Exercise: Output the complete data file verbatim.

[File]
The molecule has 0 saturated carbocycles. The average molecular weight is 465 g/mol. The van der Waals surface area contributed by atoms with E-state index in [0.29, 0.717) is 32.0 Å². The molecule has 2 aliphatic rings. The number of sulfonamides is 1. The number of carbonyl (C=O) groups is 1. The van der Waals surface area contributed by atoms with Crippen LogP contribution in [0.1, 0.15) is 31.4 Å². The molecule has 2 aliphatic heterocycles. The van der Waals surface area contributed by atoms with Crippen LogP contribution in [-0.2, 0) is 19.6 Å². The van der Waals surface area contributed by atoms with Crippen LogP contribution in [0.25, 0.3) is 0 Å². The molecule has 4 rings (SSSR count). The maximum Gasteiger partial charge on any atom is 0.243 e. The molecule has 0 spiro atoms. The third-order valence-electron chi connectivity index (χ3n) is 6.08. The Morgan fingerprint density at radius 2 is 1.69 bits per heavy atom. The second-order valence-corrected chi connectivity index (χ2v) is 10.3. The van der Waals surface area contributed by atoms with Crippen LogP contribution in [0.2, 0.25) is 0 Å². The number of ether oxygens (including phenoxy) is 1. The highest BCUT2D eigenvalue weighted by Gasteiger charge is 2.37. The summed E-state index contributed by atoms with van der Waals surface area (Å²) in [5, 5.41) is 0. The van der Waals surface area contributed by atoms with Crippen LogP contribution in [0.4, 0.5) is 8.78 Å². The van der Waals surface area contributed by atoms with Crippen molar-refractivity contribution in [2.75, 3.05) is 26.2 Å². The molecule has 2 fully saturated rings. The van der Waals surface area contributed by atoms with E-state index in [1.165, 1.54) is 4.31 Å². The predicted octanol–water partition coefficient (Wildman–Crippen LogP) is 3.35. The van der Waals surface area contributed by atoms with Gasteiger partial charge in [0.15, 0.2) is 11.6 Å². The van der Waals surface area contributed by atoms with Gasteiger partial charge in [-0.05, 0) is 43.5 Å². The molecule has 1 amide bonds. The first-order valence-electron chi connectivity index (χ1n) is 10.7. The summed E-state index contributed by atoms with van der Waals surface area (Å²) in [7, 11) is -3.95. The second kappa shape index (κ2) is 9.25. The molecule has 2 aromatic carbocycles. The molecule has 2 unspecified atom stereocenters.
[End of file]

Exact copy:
The molecule has 0 saturated carbocycles. The average molecular weight is 465 g/mol. The van der Waals surface area contributed by atoms with E-state index in [0.29, 0.717) is 32.0 Å². The molecule has 2 aliphatic rings. The number of sulfonamides is 1. The number of carbonyl (C=O) groups is 1. The van der Waals surface area contributed by atoms with Crippen LogP contribution in [0.1, 0.15) is 31.4 Å². The molecule has 2 aliphatic heterocycles. The van der Waals surface area contributed by atoms with Crippen LogP contribution in [-0.2, 0) is 19.6 Å². The van der Waals surface area contributed by atoms with Crippen LogP contribution in [0.25, 0.3) is 0 Å². The molecule has 4 rings (SSSR count). The maximum Gasteiger partial charge on any atom is 0.243 e. The molecule has 0 spiro atoms. The third-order valence-electron chi connectivity index (χ3n) is 6.08. The Morgan fingerprint density at radius 2 is 1.69 bits per heavy atom. The second-order valence-corrected chi connectivity index (χ2v) is 10.3. The van der Waals surface area contributed by atoms with Crippen LogP contribution in [0.2, 0.25) is 0 Å². The number of ether oxygens (including phenoxy) is 1. The highest BCUT2D eigenvalue weighted by Gasteiger charge is 2.37. The summed E-state index contributed by atoms with van der Waals surface area (Å²) in [5, 5.41) is 0. The van der Waals surface area contributed by atoms with Crippen LogP contribution in [0.4, 0.5) is 8.78 Å². The van der Waals surface area contributed by atoms with Crippen molar-refractivity contribution in [2.75, 3.05) is 26.2 Å². The molecule has 2 fully saturated rings. The van der Waals surface area contributed by atoms with E-state index in [1.165, 1.54) is 4.31 Å². The predicted octanol–water partition coefficient (Wildman–Crippen LogP) is 3.35. The van der Waals surface area contributed by atoms with Gasteiger partial charge in [0.15, 0.2) is 11.6 Å². The van der Waals surface area contributed by atoms with Gasteiger partial charge in [-0.05, 0) is 43.5 Å². The molecule has 1 amide bonds. The first-order valence-electron chi connectivity index (χ1n) is 10.7. The summed E-state index contributed by atoms with van der Waals surface area (Å²) in [7, 11) is -3.95. The second kappa shape index (κ2) is 9.25. The molecule has 2 aromatic carbocycles. The molecule has 2 unspecified atom stereocenters.